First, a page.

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Smaller companies have mounted a sustained fightback from their 'Brexit' lows, helping fund managers focused on UK companies outside the FTSE 100 regain some ground over the last month.
Performance data for all UK-based funds shine a light on the recovery for UK small and 'mid-cap' managers over the last month.
Marlborough UK Micro Cap Growth was the fourth best performing fund in the country over the period, beaten only by a trio of Japan funds. Its 14.9% return over the month to yesterday helped the fund return into positive territory for 2016.
The £535 million fund, managed by Citywire AA-rated veteran small companies investor Giles Hargreave, has a strong long-term track record, with a 126% return over five years that places it right towards the top of the UK All Companies sector.
Hargreave has managed to cling on in what has proved a difficult year for small company investing, given the impact of the 'Brexit' vote, with a 4.9% return over the year to date.
It's been a similar story for other managers focused on small companies over the last month. Of the 20 best performing funds over the period, half have a small or mid cap focus.
They include some of the worst performers over the year so far: funds like JPM UK Smaller Companies , which despite rallying 12.7% over the last month has lost investors 8.1% in 2016.
Or Standard Life UK Opportunities , whose manager Abby Glennie has endured a difficult start since taking over at the beginning of the year. A 13.3% rally over the last month still leaves investors nursing a 6.1% loss for the year.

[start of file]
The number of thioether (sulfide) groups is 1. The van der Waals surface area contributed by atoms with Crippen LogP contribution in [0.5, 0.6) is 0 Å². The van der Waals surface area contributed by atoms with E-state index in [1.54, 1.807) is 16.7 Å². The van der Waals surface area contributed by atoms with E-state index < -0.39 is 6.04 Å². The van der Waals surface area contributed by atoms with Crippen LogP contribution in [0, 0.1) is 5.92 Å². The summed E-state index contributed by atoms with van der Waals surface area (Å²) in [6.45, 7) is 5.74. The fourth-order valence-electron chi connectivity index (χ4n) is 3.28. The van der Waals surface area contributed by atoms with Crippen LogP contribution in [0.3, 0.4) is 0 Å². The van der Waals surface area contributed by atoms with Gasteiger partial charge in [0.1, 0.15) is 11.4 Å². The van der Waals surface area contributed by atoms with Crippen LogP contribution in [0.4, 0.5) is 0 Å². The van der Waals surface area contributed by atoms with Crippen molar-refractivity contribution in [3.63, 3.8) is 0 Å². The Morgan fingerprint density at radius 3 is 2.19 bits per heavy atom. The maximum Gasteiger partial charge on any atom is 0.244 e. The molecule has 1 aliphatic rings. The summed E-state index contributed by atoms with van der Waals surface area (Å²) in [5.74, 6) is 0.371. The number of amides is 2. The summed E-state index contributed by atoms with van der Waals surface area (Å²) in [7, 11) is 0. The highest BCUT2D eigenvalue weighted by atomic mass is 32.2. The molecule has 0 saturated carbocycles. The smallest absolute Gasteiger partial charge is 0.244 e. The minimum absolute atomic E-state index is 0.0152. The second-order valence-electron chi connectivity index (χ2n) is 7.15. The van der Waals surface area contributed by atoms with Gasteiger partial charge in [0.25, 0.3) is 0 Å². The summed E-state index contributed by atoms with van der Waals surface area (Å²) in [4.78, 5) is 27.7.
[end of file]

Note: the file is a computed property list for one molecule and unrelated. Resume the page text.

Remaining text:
Smaller companies funds were hit particularly badly by the UK's shock vote to leave the European Union. As investors fretted over the impact on the UK economy over an exit, it was the smaller and medium-sized companies of the FTSE 250 and Small Cap index that bore the brunt of the sell-off.
Unlike the internationally-focused stocks that make up the FTSE 100, handed a boost by the fall in the pound, investors were worried that more domestic smaller companies would suffer the most from a slowdown in the UK economy.
Although the smaller company rally from the 'Brexit' lows suggests the initial sell-off may have been overdone, the signs from the UK economy suggest the problem has not gone away.
The purchasing managers' index for the services, manufacturing and construction sectors, which measures the economic health of businesses, fell to its lowest level since the financial crisis last month.
And the Bank of England expects growth will slow to just 0.8% next year, as it cuts interest rates and launches another round of bond-buying in order to prop up the UK economy.
Gervais Williams, Citywire AA-rated manager of the Miton UK Smaller Companies fund, which rallied 9.7% this month but remains 4% down over the year to date, believes the 'Brexit' vote will continue to shake up the smaller companies market.
'A step back in UK growth during the EU negotiations, and the devaluation of sterling, will change the mix of those that are likely to outperform the most in the current market turmoil,' he said.